With the exciting release yesterday of the 1940 census, I, like so many others out there, have been researching the census at any opportunity. The two sites I keep going to, Ancestry.com and FamilySearch.org, haven't yet uploaded the one state I'm most interested in - Illinois. However, the National Archives has all States uploaded on their site, so, this evening I decided to head over there and see if I could find my grandmother, Lola's, sister Bessie. I really had no idea where she might have been, but I did know where she was in 1930, so, that's where I started, and sadly, that's where I found her ten years later.
Let me recap here. As I began to research my dad's family, and his mother in particular, I found her parents and siblings. Bessie was her older sister by one year and three months, born 1 July 1893 (7 months after my great grandparents, George Cloos and Effie Beck married). George and Effie had five children and sometime before 1910, their marriage broke up and Effie and her children ended up living with other families as hired help, domestics or servants by the 1910 Census. I still cannot find George in 1910. In 1910, Bessie lived with a family called Colter, in Decatur, IL, as a boarder. The only other thing I could recently find on her, was a 1911 Decatur Directory which had her listed as Bessie Cloos.
By 1920 and the census, she was married to a man named Benjamin H. Trump and living in Greenville, Bond County, IL. She was about 27 (yet the census lists her as 25) and did not work out of the home. Ben was older than by a few years and worked as a blacksmith (self employed) and owned the home they lived in. When or how they met, I do not know. When or where they married, I do not know. I know that in June of 1917 they were married as I have Ben's WWI draft registration that lists a wife.
But then there's the 1930 census and Bessie Trump is listed as a "patient" at the Alton State Hospital in Wood Bridge, Madison County, Illinois! You can only imagine my shock to learn that, knowing that my grandmother was also in a State Hospital. Bessie was listed as a white female, married and 35 years of age. This census was taken on 1 Apr 1930.
Armed with her last known address, I went to the National Archives site this evening and entered the enumeration number from 1930 and got the enumeration number for 1940 and then the pages and began checking. I really had no idea where she was by then, but decided to check there as it was her last known address for me. Unlike Camarillo State Hospital, where Lola was, the pages for Alton State Hospital had the "inmates" listed alphabetically. I began browsing through the pages until I got to the "Ts". I then scrolled down, and sadly, there she was, ten years later, still in Alton State Hospital. This census was taken on 3 May 1940. It listed Bessie as 45, white, female, born in Illinois, married (and then it looks to be crossed out with a question mark) and it does state that on 1 Apr 1935 she was at the "same house".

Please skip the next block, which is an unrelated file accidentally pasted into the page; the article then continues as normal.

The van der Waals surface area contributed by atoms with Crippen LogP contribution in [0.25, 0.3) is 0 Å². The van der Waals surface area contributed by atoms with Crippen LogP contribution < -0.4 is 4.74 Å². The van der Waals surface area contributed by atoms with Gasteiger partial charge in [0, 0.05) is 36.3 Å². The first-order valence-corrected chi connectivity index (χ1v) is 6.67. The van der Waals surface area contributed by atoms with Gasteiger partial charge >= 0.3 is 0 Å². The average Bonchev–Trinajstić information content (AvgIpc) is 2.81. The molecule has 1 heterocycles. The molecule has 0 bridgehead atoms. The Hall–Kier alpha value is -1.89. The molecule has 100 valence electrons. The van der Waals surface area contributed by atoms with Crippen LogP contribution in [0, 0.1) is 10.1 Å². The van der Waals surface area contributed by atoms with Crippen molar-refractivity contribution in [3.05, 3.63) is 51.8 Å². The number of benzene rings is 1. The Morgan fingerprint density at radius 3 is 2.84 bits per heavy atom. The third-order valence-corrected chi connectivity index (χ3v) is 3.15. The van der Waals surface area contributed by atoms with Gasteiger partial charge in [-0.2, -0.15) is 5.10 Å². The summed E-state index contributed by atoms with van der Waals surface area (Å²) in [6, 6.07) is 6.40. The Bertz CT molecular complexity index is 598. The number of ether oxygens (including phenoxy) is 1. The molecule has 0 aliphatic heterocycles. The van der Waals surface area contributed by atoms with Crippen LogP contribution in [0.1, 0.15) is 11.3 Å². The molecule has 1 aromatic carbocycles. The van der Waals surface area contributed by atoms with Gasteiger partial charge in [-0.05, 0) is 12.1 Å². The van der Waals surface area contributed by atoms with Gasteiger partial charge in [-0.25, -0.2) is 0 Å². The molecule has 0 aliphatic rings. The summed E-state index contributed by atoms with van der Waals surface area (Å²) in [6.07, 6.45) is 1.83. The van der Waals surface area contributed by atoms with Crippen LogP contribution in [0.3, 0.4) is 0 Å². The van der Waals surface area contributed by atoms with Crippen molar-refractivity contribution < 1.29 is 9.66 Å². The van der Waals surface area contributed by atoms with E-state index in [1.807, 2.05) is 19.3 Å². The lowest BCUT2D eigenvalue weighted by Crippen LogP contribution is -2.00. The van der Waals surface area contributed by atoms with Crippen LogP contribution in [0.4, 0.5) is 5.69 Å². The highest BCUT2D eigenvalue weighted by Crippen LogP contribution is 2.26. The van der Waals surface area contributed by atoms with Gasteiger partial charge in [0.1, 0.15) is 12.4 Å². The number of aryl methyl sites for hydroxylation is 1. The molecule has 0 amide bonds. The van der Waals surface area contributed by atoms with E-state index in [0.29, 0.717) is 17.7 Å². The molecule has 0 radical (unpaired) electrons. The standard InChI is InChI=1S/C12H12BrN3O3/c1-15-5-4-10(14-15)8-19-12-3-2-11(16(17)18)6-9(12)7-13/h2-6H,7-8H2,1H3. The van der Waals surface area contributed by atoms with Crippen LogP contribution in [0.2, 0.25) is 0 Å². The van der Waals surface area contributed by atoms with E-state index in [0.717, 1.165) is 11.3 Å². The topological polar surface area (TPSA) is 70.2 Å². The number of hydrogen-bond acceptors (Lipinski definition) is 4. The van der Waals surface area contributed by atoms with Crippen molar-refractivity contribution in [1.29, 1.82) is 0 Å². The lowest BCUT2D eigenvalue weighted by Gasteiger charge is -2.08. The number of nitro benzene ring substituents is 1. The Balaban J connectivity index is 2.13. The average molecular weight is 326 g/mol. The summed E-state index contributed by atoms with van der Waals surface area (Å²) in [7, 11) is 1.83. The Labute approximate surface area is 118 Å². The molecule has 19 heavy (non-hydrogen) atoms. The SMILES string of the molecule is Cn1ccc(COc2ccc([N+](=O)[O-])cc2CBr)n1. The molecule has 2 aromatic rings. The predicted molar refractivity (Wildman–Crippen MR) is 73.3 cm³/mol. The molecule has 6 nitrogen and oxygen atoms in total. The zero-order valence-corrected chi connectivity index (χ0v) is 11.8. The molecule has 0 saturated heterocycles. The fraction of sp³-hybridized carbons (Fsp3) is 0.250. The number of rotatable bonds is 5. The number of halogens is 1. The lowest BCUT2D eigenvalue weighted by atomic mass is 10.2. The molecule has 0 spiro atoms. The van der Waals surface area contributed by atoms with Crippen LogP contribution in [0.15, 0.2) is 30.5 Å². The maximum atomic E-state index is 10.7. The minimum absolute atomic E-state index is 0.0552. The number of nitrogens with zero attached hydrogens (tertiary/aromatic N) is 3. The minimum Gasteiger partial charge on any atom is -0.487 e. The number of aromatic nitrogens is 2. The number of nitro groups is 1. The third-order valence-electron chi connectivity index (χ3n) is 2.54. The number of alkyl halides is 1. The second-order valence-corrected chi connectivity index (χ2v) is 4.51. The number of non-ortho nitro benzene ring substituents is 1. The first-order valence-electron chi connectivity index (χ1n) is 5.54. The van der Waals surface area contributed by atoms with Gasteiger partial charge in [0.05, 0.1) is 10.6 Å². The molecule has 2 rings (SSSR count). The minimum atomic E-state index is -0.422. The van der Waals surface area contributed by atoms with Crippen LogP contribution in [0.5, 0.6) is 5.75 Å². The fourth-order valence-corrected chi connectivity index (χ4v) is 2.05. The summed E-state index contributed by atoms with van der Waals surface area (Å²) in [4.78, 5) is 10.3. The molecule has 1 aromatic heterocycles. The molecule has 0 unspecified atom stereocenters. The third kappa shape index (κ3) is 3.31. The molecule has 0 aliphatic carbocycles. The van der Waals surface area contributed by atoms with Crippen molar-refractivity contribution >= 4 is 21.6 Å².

My heart sank and I felt such sadness. What happened to her? Why did she and my grandmother end up in these facilities while their brothers lived outside and normal lives? How could this be? I know they all had the same hard upbringing, and I know my grandmother's was compounded by the loss of a child and then moving to a new state.
I am of the opinion that Bessie did not have children as I've yet to find any proof of that, therefore, I believe my sisters and I are her next of kin. I am now seriously going to research how to get a hold of her medical records. I have attempted to reach out to living relatives on her husband's side of the family, and either, no one knows of her or has ever gotten back to my sister or I. I have her obituary that does not list her blood family at all and she died 6 Feb 1976 in a convalescent hospital in Peoria, IL. I imagine she died alone. Makes me so sad.
For the record, I tried to print and scan the 1940 census page with Bessie, but kept encountering problems. It just would not print even though I downloaded the free software that is suppose to make sharing this stuff "easy".
Again, I can't say enough how lucky we are to live in the time we do, as I really think there was a time when you could be "thrown" away because you were alone and unemployed and maybe suffered from depression. Why that side of my family didn't "stick" together, I may never know. I am pretty sure they knew where each other was, but that clearly didn't change what was their reality.
Now begins the serious research on how to obtain Bessie records as I (and my sisters) are clearly her next of kin and this is our bloodline. Surely, more to come here.
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